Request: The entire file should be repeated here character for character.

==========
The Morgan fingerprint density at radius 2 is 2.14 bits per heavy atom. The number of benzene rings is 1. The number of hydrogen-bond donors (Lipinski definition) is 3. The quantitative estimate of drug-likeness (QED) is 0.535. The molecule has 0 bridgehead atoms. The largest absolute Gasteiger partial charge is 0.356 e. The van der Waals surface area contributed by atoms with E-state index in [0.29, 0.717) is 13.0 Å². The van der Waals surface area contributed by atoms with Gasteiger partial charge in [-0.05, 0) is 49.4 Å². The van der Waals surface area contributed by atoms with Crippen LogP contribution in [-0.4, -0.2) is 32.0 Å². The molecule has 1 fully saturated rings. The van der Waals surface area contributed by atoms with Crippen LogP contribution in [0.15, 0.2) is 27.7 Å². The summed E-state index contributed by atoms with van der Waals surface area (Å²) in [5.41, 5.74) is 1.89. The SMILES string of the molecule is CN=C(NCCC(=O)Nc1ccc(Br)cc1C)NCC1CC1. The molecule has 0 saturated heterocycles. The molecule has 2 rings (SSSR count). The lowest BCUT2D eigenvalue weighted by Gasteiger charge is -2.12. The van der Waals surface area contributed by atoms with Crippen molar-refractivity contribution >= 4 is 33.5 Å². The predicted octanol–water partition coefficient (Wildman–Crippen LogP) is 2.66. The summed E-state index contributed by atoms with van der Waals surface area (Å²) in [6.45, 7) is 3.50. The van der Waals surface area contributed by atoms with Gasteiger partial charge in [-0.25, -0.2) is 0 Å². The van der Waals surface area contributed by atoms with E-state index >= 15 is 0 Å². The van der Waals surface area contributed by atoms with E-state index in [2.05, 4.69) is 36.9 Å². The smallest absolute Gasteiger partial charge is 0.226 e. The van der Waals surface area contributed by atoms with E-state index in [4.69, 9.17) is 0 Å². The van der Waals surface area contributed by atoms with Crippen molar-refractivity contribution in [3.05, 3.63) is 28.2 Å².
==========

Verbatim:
The Morgan fingerprint density at radius 2 is 2.14 bits per heavy atom. The number of benzene rings is 1. The number of hydrogen-bond donors (Lipinski definition) is 3. The quantitative estimate of drug-likeness (QED) is 0.535. The molecule has 0 bridgehead atoms. The largest absolute Gasteiger partial charge is 0.356 e. The van der Waals surface area contributed by atoms with E-state index in [0.29, 0.717) is 13.0 Å². The van der Waals surface area contributed by atoms with Gasteiger partial charge in [-0.05, 0) is 49.4 Å². The van der Waals surface area contributed by atoms with Crippen LogP contribution in [-0.4, -0.2) is 32.0 Å². The molecule has 1 fully saturated rings. The van der Waals surface area contributed by atoms with Crippen LogP contribution in [0.15, 0.2) is 27.7 Å². The summed E-state index contributed by atoms with van der Waals surface area (Å²) in [5.41, 5.74) is 1.89. The SMILES string of the molecule is CN=C(NCCC(=O)Nc1ccc(Br)cc1C)NCC1CC1. The molecule has 0 saturated heterocycles. The molecule has 2 rings (SSSR count). The lowest BCUT2D eigenvalue weighted by Gasteiger charge is -2.12. The van der Waals surface area contributed by atoms with Crippen molar-refractivity contribution >= 4 is 33.5 Å². The predicted octanol–water partition coefficient (Wildman–Crippen LogP) is 2.66. The summed E-state index contributed by atoms with van der Waals surface area (Å²) in [6.45, 7) is 3.50. The van der Waals surface area contributed by atoms with Gasteiger partial charge in [-0.25, -0.2) is 0 Å². The van der Waals surface area contributed by atoms with E-state index >= 15 is 0 Å². The van der Waals surface area contributed by atoms with E-state index in [2.05, 4.69) is 36.9 Å². The smallest absolute Gasteiger partial charge is 0.226 e. The van der Waals surface area contributed by atoms with E-state index in [4.69, 9.17) is 0 Å². The van der Waals surface area contributed by atoms with Crippen molar-refractivity contribution in [3.05, 3.63) is 28.2 Å².